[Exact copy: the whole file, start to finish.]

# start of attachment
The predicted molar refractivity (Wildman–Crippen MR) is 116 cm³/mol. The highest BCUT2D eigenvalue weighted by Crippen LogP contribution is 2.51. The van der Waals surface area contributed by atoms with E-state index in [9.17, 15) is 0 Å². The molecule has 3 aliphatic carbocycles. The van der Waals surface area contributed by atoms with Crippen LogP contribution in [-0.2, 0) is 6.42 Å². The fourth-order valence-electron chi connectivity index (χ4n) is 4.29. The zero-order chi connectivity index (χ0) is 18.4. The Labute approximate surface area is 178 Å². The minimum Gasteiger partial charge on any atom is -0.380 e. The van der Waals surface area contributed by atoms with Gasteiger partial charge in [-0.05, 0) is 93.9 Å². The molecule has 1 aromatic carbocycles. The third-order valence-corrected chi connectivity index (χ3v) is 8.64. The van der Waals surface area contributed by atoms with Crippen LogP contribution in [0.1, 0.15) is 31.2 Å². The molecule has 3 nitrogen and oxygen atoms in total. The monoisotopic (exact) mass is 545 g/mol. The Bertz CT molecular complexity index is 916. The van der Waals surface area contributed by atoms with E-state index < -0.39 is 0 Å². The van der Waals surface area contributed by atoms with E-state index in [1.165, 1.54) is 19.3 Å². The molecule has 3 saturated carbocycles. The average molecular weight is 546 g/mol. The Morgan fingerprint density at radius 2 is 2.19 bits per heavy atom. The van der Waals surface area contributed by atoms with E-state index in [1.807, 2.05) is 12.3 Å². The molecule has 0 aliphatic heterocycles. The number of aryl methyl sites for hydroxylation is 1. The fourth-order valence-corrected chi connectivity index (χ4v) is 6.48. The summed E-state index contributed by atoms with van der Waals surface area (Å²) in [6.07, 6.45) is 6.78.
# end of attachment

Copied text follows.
The predicted molar refractivity (Wildman–Crippen MR) is 116 cm³/mol. The highest BCUT2D eigenvalue weighted by Crippen LogP contribution is 2.51. The van der Waals surface area contributed by atoms with E-state index in [9.17, 15) is 0 Å². The molecule has 3 aliphatic carbocycles. The van der Waals surface area contributed by atoms with Crippen LogP contribution in [-0.2, 0) is 6.42 Å². The fourth-order valence-electron chi connectivity index (χ4n) is 4.29. The zero-order chi connectivity index (χ0) is 18.4. The Labute approximate surface area is 178 Å². The minimum Gasteiger partial charge on any atom is -0.380 e. The van der Waals surface area contributed by atoms with Gasteiger partial charge in [-0.05, 0) is 93.9 Å². The molecule has 1 aromatic carbocycles. The third-order valence-corrected chi connectivity index (χ3v) is 8.64. The van der Waals surface area contributed by atoms with Crippen LogP contribution in [0.1, 0.15) is 31.2 Å². The molecule has 3 nitrogen and oxygen atoms in total. The monoisotopic (exact) mass is 545 g/mol. The Bertz CT molecular complexity index is 916. The van der Waals surface area contributed by atoms with E-state index < -0.39 is 0 Å². The van der Waals surface area contributed by atoms with E-state index in [1.165, 1.54) is 19.3 Å². The molecule has 3 saturated carbocycles. The average molecular weight is 546 g/mol. The Morgan fingerprint density at radius 2 is 2.19 bits per heavy atom. The van der Waals surface area contributed by atoms with E-state index in [1.807, 2.05) is 12.3 Å². The molecule has 0 aliphatic heterocycles. The number of aryl methyl sites for hydroxylation is 1. The fourth-order valence-corrected chi connectivity index (χ4v) is 6.48. The summed E-state index contributed by atoms with van der Waals surface area (Å²) in [6.07, 6.45) is 6.78.